What’s for lunch today and where do you plan to eat it? Most of us are guilty of scarfing down our food while working at our desks. With longer work days, fewer employees and a greater work load, most of us deem a “lunch break” a luxury we simply can’t afford.
Self-storage operators who manage a property solo for part or all of the day often find it difficult to carve out even 15 minutes for a break, let alone a full hour to enjoy lunch. Even teams at busy sites struggle to squeeze in time to recoup between answering calls, taking payments and performing site maintenance.
More often than not, most of us put off breaks, even short ones, because we’re afraid we’ll break our concentration, we have too much work to do or we’re convinced it’s better to “power through.” In many countries, afternoon breaks can last up to two hours! Honestly, I’d have a difficult time going back to work after such a long interruption, but some likely find the respite energizing. Still, taking a breather during the day is critically important to staying sharp as well as taking care of your mental and physical health—no matter your job or age. Here are some benefits:
- You get a mental break: Simply put, your brain needs time to reset. Our brains become overloaded, so stepping away from work and turning your attention to something else, even for 10 minutes, will help you recharge.
- Your body gets some rest: Many of us sit behind a computer for a large part of the day. I don’t know about you, but I have horrible posture while at my desk. I tend to slump in my seat and scrunch my shoulders. Plus, all the typing leads to hand fatigue. If you stand for a large part of your day, you may have achy legs and feet. Whether you do a lot of sitting or standing, a short break to stretch and move will aid in circulation and keep muscles loose.
- You’ll improve performance: Resetting your mind and body will lead to an improvement in job performance. Once you’ve had a break away from your various tasks, you’ll be able to concentrate once again.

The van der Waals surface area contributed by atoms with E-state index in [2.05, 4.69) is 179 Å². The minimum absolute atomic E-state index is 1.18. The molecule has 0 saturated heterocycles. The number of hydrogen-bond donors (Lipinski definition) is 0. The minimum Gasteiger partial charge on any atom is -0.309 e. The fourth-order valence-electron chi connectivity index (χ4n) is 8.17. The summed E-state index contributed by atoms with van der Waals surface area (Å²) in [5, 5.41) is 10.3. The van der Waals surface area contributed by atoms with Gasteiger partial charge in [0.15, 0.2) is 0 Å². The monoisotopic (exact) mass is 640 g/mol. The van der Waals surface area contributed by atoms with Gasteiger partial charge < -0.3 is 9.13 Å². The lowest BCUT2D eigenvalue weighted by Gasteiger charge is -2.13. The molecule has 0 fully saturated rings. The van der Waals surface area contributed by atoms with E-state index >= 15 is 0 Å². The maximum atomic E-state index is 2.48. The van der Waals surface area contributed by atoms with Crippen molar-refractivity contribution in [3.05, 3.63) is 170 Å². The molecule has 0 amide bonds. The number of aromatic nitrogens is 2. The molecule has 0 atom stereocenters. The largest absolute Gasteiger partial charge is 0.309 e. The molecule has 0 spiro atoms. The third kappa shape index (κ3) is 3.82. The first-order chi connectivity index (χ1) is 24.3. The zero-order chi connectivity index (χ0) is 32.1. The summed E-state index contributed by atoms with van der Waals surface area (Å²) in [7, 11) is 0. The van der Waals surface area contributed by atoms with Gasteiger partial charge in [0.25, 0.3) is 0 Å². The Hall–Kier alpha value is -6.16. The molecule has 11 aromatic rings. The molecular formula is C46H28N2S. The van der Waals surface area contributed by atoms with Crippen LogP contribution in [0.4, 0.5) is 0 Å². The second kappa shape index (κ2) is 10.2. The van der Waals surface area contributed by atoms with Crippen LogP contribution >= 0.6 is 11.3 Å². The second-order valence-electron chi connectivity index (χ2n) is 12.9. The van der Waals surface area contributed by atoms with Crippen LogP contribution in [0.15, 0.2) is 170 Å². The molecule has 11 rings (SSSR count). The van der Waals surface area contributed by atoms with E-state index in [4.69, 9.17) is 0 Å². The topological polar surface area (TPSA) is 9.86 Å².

Right now, you’re probably thinking, “Yeah, this sounds great, but how do I make it happen?” First, make sure your office hours are clear. Post this information everywhere. Many professional offices close down for up to an hour and a half every day for staff lunch. Why can’t your operation adopt this idea? Pick a time that works for your business and officially close. Perhaps this is every day at noon, or maybe it’s from 1-2 p.m. If you communicate this information to your tenants, they can plan accordingly. Unless your site has a manager on duty 24 hours a day, the office does close and people expect it. Why not incorporate an official lunch time into your operating hours?
If you’re afraid you’ll miss a sales call, walk-in rental or payment, make it easier for your tenants to interact with your facility. This could mean adding a kiosk, online reservation and billpay capabilities, or enlisting a call center. Again, letting customers know when the office is open is key.
Next, have a designated “lunch” spot. And it shouldn’t be your desk! If you have a break or staff room, perfect. If there isn’t room for a table (even an inexpensive card table), purchase a folding tray table that you can tuck away out of sight when not in use. Better yet, go outside whenever you can. Add a table and chair or picnic table near the back of the office so you can eat lunch in private and enjoy the sunshine.
You can also make a point to lock up and leave the facility during your lunch break. This can be tricky, but if you time it right, you can still enjoy some time off-site. You may not have an hour to spare for a lunch at a crowded restaurant, but you might be able to grab grub at the local deli.
Of course, your lunch break doesn’t have to be focused on food, either. You can always use this time in other ways. Consider the following:
- Personal errands: Use the time to make a quick trip to the store, bank or pharmacy. You can also pay bills or catch up on personal correspondence.
- Exercise: Take a 30-minute walk and really get your blood flowing.
- Hobbies: Read, listen to music or do something else creative.
- Zone out: Watch funny videos, your favorite TV show or simply just relax.
- Catch up with friends and family: Call your mom! Write a letter or compose a few postcards.
- Learn something: Whether it’s for personal or professional gain, you can use your break to increase your knowledge and skills.
While wrangling some downtime during the workday can be challenging, the benefits are definitely worth it. You’ll feel refreshed and be more productive once you’ve recharged, even if it’s only for a short time.
What’s your lunch routine? Add a comment below or join the discussion in progress at Self-Storage Talk.